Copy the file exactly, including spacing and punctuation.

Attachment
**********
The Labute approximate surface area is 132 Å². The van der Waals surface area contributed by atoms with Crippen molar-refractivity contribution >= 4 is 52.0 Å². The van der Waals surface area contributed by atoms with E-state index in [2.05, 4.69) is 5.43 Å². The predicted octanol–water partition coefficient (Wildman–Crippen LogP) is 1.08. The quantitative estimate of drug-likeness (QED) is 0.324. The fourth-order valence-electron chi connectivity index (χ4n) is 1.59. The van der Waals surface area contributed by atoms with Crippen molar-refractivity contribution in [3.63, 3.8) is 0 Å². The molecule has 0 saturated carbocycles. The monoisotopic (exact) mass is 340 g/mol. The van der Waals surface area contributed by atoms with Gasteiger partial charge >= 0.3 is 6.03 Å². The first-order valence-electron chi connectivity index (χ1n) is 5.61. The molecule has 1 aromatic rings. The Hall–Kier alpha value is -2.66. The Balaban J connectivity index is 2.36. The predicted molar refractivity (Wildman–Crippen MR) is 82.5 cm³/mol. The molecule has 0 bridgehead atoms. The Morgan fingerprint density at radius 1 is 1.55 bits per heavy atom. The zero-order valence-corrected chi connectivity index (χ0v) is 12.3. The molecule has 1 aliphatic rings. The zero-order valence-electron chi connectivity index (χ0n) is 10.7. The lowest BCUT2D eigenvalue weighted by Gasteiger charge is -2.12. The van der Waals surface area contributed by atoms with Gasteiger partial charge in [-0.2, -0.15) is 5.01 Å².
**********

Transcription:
The Labute approximate surface area is 132 Å². The van der Waals surface area contributed by atoms with Crippen molar-refractivity contribution >= 4 is 52.0 Å². The van der Waals surface area contributed by atoms with E-state index in [2.05, 4.69) is 5.43 Å². The predicted octanol–water partition coefficient (Wildman–Crippen LogP) is 1.08. The quantitative estimate of drug-likeness (QED) is 0.324. The fourth-order valence-electron chi connectivity index (χ4n) is 1.59. The van der Waals surface area contributed by atoms with Crippen molar-refractivity contribution in [3.63, 3.8) is 0 Å². The molecule has 0 saturated carbocycles. The monoisotopic (exact) mass is 340 g/mol. The van der Waals surface area contributed by atoms with Gasteiger partial charge >= 0.3 is 6.03 Å². The first-order valence-electron chi connectivity index (χ1n) is 5.61. The molecule has 1 aromatic rings. The Hall–Kier alpha value is -2.66. The Balaban J connectivity index is 2.36. The predicted molar refractivity (Wildman–Crippen MR) is 82.5 cm³/mol. The molecule has 0 bridgehead atoms. The Morgan fingerprint density at radius 1 is 1.55 bits per heavy atom. The zero-order valence-corrected chi connectivity index (χ0v) is 12.3. The molecule has 1 aliphatic rings. The zero-order valence-electron chi connectivity index (χ0n) is 10.7. The lowest BCUT2D eigenvalue weighted by Gasteiger charge is -2.12. The van der Waals surface area contributed by atoms with Gasteiger partial charge in [-0.2, -0.15) is 5.01 Å².